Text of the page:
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1980s Luvs Deluxe Television Commercial Analysis

Luvs Deluxe Television Commercial, 1980s

Problem? Have a meeting at 8:30, and your spouse has to be “there” by 8. Have a child. Obviously you either share a car or a car pool or a bus. Sometimes the sitter is late, and, guess what, “more good news,” diapers still leak in the 80s. We propose a thin, more comfortable diaper. Wonder if whether or not they can “dramatically cut” possible leakage “even overnight,” unlike other super-thin diapers. Luvs Deluxe with a new “NIGHT-GUARD SYSTEM,” the newest, best system, is the solution. Let’s mull over this new system you need. We know you’re not stupid, but you’re tired. We’ll use purple graphic instead of pee colored graphic because you’re tired of seeing pee. You’ll be refreshed, and this solution will make everything okay. One less thing to worry about. Everything will be perfect.

Translated, Growing Up, Young David, early 1980s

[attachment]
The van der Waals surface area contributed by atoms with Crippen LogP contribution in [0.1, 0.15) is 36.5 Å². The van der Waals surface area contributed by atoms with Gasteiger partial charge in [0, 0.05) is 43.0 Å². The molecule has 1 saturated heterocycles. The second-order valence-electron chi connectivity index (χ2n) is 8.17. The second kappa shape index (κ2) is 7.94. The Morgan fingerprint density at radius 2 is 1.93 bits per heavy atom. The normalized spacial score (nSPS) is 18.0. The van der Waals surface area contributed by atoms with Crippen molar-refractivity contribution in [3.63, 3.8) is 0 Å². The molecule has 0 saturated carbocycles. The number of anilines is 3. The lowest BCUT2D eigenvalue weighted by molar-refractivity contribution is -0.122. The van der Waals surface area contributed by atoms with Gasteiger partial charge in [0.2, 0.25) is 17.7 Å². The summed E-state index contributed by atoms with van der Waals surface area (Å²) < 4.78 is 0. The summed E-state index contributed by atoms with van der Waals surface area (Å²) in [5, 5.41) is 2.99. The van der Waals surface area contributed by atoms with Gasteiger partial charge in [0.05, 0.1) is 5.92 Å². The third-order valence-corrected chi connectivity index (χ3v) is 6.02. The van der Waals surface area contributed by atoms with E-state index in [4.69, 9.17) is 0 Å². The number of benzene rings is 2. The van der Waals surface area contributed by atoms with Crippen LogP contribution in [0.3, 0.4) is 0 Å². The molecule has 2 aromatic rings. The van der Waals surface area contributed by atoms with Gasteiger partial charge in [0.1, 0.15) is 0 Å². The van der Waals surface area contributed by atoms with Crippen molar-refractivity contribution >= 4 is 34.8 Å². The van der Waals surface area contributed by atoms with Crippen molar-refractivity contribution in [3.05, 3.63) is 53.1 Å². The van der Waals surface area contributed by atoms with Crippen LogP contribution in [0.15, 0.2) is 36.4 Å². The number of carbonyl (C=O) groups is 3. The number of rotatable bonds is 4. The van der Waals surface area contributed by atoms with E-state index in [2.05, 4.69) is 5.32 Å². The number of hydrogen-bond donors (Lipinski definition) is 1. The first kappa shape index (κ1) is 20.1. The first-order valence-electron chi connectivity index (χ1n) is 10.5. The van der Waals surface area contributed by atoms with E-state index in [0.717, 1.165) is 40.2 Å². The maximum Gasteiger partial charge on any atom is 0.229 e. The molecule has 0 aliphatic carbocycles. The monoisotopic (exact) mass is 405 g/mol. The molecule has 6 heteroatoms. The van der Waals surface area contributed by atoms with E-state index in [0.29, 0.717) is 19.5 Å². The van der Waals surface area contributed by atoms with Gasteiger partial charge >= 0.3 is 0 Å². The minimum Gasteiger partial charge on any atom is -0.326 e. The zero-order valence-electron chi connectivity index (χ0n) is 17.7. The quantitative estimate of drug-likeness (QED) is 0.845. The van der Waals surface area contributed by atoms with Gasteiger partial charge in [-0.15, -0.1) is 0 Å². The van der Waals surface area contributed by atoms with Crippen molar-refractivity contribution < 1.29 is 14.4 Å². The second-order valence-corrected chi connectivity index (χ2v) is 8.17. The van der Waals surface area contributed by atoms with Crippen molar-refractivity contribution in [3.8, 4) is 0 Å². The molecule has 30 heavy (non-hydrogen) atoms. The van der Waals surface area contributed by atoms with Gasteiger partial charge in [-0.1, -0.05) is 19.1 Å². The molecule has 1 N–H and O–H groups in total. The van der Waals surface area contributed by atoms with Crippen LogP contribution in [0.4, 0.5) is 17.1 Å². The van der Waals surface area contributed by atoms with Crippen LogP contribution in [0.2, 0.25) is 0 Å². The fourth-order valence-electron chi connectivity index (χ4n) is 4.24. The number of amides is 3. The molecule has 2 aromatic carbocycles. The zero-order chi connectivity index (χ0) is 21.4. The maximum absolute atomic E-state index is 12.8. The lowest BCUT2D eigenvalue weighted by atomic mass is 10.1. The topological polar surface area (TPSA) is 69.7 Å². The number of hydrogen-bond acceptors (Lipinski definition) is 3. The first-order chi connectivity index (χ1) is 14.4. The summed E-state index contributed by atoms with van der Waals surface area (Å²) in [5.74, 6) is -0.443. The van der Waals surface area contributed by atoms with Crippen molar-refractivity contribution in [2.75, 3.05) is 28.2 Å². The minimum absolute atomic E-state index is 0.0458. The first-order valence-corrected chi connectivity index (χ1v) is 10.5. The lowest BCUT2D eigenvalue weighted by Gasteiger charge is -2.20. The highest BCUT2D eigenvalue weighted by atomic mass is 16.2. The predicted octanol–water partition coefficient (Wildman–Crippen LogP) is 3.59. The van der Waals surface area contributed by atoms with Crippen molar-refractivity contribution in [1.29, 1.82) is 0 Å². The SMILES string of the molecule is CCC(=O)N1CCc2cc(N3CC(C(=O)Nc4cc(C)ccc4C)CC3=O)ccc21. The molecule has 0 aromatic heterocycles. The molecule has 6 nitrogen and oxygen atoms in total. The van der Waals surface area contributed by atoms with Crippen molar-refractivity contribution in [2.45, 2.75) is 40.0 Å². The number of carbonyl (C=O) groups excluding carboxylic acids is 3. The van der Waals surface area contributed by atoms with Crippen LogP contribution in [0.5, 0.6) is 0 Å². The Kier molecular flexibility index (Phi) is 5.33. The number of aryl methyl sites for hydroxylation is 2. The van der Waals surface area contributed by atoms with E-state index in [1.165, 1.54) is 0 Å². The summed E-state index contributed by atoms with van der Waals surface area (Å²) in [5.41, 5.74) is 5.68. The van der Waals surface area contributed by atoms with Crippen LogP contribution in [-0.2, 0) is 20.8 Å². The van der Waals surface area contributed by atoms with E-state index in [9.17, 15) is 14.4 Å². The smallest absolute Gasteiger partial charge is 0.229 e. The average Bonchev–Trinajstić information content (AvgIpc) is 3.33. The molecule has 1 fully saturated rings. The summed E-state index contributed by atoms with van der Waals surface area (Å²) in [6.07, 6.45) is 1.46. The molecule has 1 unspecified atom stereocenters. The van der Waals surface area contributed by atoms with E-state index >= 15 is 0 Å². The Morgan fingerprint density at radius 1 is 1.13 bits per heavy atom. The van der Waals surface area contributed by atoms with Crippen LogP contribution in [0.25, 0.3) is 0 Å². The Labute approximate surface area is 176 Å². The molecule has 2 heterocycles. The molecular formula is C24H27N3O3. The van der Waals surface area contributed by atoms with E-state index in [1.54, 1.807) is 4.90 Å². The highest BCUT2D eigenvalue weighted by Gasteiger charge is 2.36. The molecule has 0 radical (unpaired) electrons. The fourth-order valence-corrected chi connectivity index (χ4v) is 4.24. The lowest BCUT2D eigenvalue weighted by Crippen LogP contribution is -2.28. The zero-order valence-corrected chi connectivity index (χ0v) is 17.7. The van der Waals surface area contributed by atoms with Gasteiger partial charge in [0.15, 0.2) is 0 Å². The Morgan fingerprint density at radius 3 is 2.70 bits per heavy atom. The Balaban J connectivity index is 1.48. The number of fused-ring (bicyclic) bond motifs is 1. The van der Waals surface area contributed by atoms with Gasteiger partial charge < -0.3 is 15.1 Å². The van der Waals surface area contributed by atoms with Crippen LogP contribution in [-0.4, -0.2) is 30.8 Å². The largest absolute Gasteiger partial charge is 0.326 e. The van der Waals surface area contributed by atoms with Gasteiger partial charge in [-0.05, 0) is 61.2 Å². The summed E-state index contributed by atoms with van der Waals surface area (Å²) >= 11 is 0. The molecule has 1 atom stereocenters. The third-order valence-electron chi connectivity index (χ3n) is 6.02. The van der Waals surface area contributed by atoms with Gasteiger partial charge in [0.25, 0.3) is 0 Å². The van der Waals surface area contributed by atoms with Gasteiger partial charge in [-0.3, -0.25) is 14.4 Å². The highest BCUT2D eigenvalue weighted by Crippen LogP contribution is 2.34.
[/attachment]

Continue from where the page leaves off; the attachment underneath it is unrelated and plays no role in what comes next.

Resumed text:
In advertising the new Luvs Deluxe diaper, Luvs approaches potential buyers watching the television commercial standing on the grounds that they know buyers “aren’t stupid,” and they want buyers to know that they know. Information spread even more quickly than the previous decade, and life, especially for young parents, was keeping pace with technological and social advancements that the 1980s brought with it. Movies began busting every block where they were shown in the 80s. At pace with cinema, music, current events, and television of the day, commercials became a bombardment in view like never before. Worldly pressure was opposed to the idea that modern advancements would ease pressures previous generations were granted. Things looked more stressful, but companies tried to assure consumers that their modern surfboards ensured an excellent ride, as stressful as the wave of the future was. The Luvs commercial aims to produce the picture of modern, overloaded drama to anyone with a diapered child, who assumes that they’re intelligent, who is tired, and who is driving to have everything the best the 1980s has to offer; the Luvs commercial hooks viewers who identify with the outside-in presentation of drama and intelligence, presented en media res, as dramatically as a television soap opera or picture of its day. The push to buy lures because we all, sometimes, see things as impossible, like when you have a meeting at 8:30 but your partner has to be “there,” anywhere but here, at 8. I think this commercial would’ve aired afternoons and later nighttimes, nap-time and bedtime for hardworkers. Even if you were the daycare provider, you would’ve been taken by the cinematic and informative ploys of the program, which pecks in pace with the day. The prevalence of drama appreciation rose as information transfer became and continued to become more vivid and quick. This commercial is specifically 80s because people of the era identified with the rush of living in the new, modern day, when people thought in ten or twenty years they would have robots to pick up slack and, maybe, flying cars, in the United States of America. People were still learning to ride the wave of the future.